In my first two blog posts on publishing, I discussed both the basic principles of academic publishing, and how to prepare, submit, and revise a manuscript. I can’t guarantee following this advice will get your paper published, but I certainly hope that it helps make the process easier and that one day you can celebrate that first publication. Yet whilst having a paper accepted for publication is a huge achievement, it is not the end of the work that you can – and should – do for your paper.
Academic publishing is a crowded market. Across the spectrum we might see millions of papers published in a year. A conservative estimate for geography suggests there are at least a thousand papers published each month. Getting your paper in front of the right audience and getting them to read it is crucial. In this final blog post I offer some advice on how to effectively do this.
Catching the attention of algorithms: Search Engine Optimisation
I already discussed the best way to ensure your paper gets read in the first blog of this series, which is about making sure that your paper is in the most appropriate journal. Historical geographers, for instance, will often look to the Journal of Historical Geography; geomorphologists will often look at Earth Surface Processes and Landforms. You will know the journals in your sub-field so getting your paper into these makes it more likely to be seen and read.
Increasingly, though, readers find papers through online searches, so you need to make sure your paper is found by search engines. I briefly touched upon Search Engine Optimisation (SEO) in the second blog and pointed towards this guide by Wiley. The basic principle of SEO is making sure that your title, key words, and abstract have phrases that will put them as highest results in an online/library search. SEO is a field of its own, and too big to explain fully here; however there are two simple things that can help your articles be more visible:
- Ensure consistency of language throughout your title, abstract and key words, rather than using synonyms. Although expressing yourself in several ways might be more attractive to the eye, search engines are less likely to pick it up the phrases as related and therefore relevant. Instead, make sure you use your key words at least twice in the abstract in exactly the form they are in the key words.
- Align your language with the language used in related articles and with the actual words that people search from (Google holds data on the latter). Doing this will mean that your paper is more likely to appear in the same searches as related material and will therefore be gathered up, read, and discussed by people searching for this literature.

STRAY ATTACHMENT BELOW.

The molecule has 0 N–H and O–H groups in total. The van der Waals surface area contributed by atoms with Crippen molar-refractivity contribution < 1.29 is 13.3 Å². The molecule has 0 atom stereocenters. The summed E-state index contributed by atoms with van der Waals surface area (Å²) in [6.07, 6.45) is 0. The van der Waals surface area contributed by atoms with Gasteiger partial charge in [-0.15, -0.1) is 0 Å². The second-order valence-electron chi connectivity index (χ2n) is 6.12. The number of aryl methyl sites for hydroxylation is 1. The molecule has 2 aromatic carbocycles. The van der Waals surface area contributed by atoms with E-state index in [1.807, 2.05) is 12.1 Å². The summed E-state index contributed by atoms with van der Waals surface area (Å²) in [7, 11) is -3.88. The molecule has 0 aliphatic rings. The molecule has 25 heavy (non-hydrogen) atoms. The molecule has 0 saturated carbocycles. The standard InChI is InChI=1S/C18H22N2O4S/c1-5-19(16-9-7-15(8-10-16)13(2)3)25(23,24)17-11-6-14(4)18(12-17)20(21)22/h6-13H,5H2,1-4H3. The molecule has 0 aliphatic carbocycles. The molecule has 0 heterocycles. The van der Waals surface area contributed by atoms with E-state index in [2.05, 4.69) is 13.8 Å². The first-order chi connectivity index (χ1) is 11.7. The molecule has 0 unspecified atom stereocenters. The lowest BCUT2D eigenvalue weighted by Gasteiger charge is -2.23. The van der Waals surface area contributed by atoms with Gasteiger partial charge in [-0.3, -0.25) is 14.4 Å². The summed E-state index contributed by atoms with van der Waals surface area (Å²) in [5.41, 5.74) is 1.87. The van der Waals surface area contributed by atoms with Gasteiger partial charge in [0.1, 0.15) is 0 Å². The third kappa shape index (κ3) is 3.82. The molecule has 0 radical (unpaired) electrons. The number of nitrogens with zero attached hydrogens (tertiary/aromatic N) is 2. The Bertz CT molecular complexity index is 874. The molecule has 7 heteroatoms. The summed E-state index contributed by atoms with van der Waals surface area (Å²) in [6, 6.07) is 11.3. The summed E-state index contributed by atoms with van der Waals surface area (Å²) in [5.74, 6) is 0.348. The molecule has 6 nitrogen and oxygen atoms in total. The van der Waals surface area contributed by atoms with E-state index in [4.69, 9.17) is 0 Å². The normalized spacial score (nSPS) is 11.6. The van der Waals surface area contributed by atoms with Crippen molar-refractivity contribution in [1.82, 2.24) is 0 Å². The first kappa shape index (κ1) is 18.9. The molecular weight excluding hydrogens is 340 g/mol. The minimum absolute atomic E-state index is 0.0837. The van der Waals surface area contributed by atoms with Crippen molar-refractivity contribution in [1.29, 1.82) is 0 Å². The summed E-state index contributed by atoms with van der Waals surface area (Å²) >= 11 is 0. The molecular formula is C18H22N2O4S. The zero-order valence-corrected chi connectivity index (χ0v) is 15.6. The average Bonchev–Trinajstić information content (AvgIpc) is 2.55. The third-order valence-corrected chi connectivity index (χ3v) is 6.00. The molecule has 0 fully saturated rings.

Finally, I should say that although SEO is important, it should not compromise the integrity of your article. There is no point in making your article easily found, if the words used do not align with its main themes. SEO should always enhance, rather than inform, the way you set out your article.
Search Engine Optimisation goes a long way to getting your article in front of people, but it does little to encourage people to read it. This is where the abstract is important. Good papers are all too often hidden behind complex abstracts, full of technical terms and jargon (a trap I have fallen into myself).
The best thing you can do to encourage people to read the article is to ensure your abstract is clear and easy to read by a broad audience. Think whether an academic not from your specific field would know what the article was about if they just read the abstract.
Journals are increasingly offering further abstract options to help improve the paper’s appeal, such as a ‘shortened abstract’ or set of ‘highlights.’ These are usually 3-5 sentences or bullet points that capture the essence of the paper (see above). These need to do the work of a full abstract as often this short abstract is the only thing that a reader will see of the article as they choose whether, or not, to click on it to read.
As shown above, alongside the short abstract, some journals also offer a graphical abstract option. These are images, photos, maps, or diagrams that aim to capture a paper’s essence. They do not have to feature in the actual paper. Including a Graphical Abstract makes it more likely that a reader will look at your paper, read the short abstract next to it, and click through and read the whole paper. As such, even if the paper/research does not have a strong visual element to it I would urge you to always take up the option and to think carefully around the image you select.
Many journals, including the RGS-IBG journals, have also started carrying video abstracts, which are short summaries of papers in audio-visual form. In geography they are still relatively uncommon; however, their use is growing in the physical and health sciences.
Some authors choose to talk through their papers in detail, such as here, whilst others offer a more selective representation, such as this animation. One of the more unusual ones that the RGS-IBG journals have published, is this ‘teaser’ abstract from Josh Lepawsky, here.